Controlling Water

Harriet (Russell) Strong was born in Buffalo, NY to a family who could afford to have her taught by private teachers. She married young and had four daughters. She was widowed after 20 years of marriage when her husband committed suicide resulting from business failures.

She was left property upon her husband’s death. The land was dry and not worth much. Harriet decided to study farming and water management to see if the property could be better utilized. The property did have wells on it which Harriet could use. She planted walnut trees, oranges, and pomegranates. Her use of the wells for water and an irrigation system made the output of the trees very profitable.

Harriet became interested in water conservation and proposed a series of dams on major rivers which could control flooding and conserve water. Each dam would control water coming into it and then water could be released in a steady flow. Included in her proposal was the generation of electricity using controlled water flow. For her proposal, she was awarded a patent. Her proposal ultimately led to the development of the Hoover Dam and Southern California becoming a major agricultural region for the rest of the nation.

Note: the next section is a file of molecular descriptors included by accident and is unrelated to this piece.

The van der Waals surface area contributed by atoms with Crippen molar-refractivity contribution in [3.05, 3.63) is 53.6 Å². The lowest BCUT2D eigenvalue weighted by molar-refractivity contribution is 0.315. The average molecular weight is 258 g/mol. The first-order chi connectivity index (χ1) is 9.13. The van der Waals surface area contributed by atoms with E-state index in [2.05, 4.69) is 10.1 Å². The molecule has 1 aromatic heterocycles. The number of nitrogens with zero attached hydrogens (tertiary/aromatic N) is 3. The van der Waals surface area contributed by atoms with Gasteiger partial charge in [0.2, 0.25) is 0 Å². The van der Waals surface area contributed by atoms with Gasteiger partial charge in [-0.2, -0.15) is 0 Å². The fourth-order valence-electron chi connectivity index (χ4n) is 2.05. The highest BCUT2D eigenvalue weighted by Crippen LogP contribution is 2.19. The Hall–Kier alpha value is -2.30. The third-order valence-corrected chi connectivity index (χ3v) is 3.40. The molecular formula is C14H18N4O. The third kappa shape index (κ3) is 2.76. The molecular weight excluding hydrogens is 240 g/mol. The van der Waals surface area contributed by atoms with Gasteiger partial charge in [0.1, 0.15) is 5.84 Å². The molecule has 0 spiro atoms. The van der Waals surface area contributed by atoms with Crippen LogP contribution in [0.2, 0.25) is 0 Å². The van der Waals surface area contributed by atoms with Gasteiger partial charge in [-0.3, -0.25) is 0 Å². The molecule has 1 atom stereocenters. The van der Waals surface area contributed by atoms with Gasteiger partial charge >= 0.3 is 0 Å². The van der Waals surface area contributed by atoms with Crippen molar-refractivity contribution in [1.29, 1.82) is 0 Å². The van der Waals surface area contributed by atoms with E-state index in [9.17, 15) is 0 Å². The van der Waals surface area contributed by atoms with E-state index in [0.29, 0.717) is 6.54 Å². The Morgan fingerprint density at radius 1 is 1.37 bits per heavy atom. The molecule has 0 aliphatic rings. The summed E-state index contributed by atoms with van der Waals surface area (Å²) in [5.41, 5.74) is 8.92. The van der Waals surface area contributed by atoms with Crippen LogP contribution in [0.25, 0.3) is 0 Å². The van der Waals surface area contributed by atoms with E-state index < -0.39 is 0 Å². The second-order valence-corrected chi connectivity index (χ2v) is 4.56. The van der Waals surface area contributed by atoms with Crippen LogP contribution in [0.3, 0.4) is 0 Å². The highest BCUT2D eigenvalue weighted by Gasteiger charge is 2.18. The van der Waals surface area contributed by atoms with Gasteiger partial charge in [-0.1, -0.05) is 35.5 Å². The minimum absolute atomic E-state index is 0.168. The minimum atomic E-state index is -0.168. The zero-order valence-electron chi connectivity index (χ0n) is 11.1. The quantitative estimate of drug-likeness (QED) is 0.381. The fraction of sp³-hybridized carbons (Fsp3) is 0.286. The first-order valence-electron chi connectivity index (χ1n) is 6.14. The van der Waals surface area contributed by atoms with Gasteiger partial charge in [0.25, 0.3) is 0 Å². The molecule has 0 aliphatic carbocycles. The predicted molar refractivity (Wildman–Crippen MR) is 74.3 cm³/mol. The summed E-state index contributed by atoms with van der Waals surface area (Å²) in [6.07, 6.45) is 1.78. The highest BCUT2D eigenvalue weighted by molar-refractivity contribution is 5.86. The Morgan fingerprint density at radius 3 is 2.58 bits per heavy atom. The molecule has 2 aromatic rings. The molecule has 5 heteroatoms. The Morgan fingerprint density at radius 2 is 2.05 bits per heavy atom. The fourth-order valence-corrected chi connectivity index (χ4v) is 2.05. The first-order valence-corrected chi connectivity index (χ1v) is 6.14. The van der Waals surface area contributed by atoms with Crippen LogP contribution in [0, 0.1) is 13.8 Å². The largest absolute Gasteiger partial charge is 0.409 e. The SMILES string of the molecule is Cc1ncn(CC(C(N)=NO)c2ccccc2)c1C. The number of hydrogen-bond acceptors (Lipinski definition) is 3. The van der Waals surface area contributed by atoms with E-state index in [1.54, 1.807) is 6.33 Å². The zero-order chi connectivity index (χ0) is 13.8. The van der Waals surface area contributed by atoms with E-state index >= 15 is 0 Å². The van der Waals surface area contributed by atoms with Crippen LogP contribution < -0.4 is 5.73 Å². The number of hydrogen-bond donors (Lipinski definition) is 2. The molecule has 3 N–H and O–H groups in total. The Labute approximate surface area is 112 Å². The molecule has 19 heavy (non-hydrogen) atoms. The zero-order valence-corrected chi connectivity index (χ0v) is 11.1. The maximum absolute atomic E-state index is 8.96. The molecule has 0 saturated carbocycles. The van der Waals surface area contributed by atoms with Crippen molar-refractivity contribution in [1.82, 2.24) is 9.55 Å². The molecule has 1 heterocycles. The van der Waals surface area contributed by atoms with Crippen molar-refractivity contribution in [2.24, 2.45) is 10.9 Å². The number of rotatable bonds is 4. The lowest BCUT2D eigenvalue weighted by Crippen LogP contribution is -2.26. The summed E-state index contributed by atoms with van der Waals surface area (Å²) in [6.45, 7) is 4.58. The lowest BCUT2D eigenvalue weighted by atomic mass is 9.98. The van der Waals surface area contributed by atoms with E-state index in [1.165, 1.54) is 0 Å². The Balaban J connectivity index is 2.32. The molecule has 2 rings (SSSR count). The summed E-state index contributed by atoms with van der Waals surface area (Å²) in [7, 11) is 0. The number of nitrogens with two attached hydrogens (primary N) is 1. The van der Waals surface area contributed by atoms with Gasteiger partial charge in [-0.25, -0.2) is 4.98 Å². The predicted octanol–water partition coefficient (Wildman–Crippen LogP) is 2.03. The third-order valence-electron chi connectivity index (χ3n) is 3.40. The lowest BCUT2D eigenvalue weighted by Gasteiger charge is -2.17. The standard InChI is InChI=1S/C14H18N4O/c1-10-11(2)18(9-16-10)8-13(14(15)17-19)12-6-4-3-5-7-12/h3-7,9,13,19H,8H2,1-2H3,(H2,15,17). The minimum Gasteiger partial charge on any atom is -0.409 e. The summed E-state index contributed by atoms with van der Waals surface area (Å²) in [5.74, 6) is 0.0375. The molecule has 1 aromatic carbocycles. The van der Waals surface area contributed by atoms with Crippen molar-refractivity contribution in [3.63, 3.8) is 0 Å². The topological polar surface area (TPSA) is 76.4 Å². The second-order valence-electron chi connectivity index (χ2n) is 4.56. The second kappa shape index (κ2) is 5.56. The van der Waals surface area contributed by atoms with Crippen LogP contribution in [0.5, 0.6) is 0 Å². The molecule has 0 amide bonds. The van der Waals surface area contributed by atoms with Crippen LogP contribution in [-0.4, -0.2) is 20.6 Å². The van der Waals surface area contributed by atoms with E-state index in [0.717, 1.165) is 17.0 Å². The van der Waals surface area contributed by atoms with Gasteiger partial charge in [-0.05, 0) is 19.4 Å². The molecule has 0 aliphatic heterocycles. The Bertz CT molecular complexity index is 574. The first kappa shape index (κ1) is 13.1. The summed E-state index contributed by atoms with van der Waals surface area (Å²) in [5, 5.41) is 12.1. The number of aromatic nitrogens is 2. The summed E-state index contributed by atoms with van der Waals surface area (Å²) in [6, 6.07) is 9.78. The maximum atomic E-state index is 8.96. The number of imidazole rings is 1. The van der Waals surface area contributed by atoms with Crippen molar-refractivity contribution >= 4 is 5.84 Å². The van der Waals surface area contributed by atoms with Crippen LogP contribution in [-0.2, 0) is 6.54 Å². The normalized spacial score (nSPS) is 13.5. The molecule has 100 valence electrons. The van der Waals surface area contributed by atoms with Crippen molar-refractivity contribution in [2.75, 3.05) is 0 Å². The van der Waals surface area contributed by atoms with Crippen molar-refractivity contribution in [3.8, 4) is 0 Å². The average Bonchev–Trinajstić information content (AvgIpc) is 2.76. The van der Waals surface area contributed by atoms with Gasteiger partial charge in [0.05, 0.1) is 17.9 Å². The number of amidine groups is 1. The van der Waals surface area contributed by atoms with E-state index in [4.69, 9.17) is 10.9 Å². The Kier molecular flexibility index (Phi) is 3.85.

She was the first woman to join the Los Angeles Chamber of Commerce. But Harriet’s talent was not limited to commerce. She was a talented composer and was active in the Los Angeles Symphony Association. She was also active in working on behalf of women’s rights. She died at the age of 82 as a result of an automobile accident.

Fate often leads to one’s life achievement in ways that are unexpected. Would Harriet have become an innovator if her husband had not died when she was still young? It’s unlikely. She was left with the need to make a property useful, and that turned her creative mind to the innovation that was needed to sustain her family, but became vital to the country as well.

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“When the well is dry, we’ll know the worth of water.” – Benjamin Franklin

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